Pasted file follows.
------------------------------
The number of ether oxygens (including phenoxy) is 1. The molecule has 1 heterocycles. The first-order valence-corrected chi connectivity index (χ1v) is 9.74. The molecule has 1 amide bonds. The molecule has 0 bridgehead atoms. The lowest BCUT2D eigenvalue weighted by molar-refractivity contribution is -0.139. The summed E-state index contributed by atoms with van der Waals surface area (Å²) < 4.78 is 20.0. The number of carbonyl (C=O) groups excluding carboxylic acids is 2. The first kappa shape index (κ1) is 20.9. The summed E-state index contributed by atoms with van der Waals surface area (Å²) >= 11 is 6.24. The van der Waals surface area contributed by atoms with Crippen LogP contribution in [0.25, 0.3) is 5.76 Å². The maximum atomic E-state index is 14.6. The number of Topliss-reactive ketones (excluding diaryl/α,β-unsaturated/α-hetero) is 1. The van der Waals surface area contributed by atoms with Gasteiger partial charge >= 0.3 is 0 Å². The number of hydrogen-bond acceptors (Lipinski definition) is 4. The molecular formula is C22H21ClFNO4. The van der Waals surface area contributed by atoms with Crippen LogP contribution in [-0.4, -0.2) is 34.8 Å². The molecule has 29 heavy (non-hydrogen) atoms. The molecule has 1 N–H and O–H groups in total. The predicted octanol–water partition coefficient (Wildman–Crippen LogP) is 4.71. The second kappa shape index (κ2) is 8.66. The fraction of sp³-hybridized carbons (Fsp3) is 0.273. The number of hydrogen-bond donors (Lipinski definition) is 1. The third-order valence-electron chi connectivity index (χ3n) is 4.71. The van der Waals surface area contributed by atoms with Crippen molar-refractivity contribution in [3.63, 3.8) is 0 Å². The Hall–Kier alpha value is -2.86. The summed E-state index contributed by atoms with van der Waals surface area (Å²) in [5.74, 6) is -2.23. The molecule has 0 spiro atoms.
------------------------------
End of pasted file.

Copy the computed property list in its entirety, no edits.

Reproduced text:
The number of ether oxygens (including phenoxy) is 1. The molecule has 1 heterocycles. The first-order valence-corrected chi connectivity index (χ1v) is 9.74. The molecule has 1 amide bonds. The molecule has 0 bridgehead atoms. The lowest BCUT2D eigenvalue weighted by molar-refractivity contribution is -0.139. The summed E-state index contributed by atoms with van der Waals surface area (Å²) < 4.78 is 20.0. The number of carbonyl (C=O) groups excluding carboxylic acids is 2. The first kappa shape index (κ1) is 20.9. The summed E-state index contributed by atoms with van der Waals surface area (Å²) >= 11 is 6.24. The van der Waals surface area contributed by atoms with Crippen LogP contribution in [0.25, 0.3) is 5.76 Å². The maximum atomic E-state index is 14.6. The number of Topliss-reactive ketones (excluding diaryl/α,β-unsaturated/α-hetero) is 1. The van der Waals surface area contributed by atoms with Gasteiger partial charge >= 0.3 is 0 Å². The number of hydrogen-bond acceptors (Lipinski definition) is 4. The molecular formula is C22H21ClFNO4. The van der Waals surface area contributed by atoms with Crippen LogP contribution in [-0.4, -0.2) is 34.8 Å². The molecule has 29 heavy (non-hydrogen) atoms. The molecule has 1 N–H and O–H groups in total. The predicted octanol–water partition coefficient (Wildman–Crippen LogP) is 4.71. The second kappa shape index (κ2) is 8.66. The fraction of sp³-hybridized carbons (Fsp3) is 0.273. The number of hydrogen-bond donors (Lipinski definition) is 1. The third-order valence-electron chi connectivity index (χ3n) is 4.71. The van der Waals surface area contributed by atoms with Crippen molar-refractivity contribution in [3.63, 3.8) is 0 Å². The Hall–Kier alpha value is -2.86. The summed E-state index contributed by atoms with van der Waals surface area (Å²) in [5.74, 6) is -2.23. The molecule has 0 spiro atoms.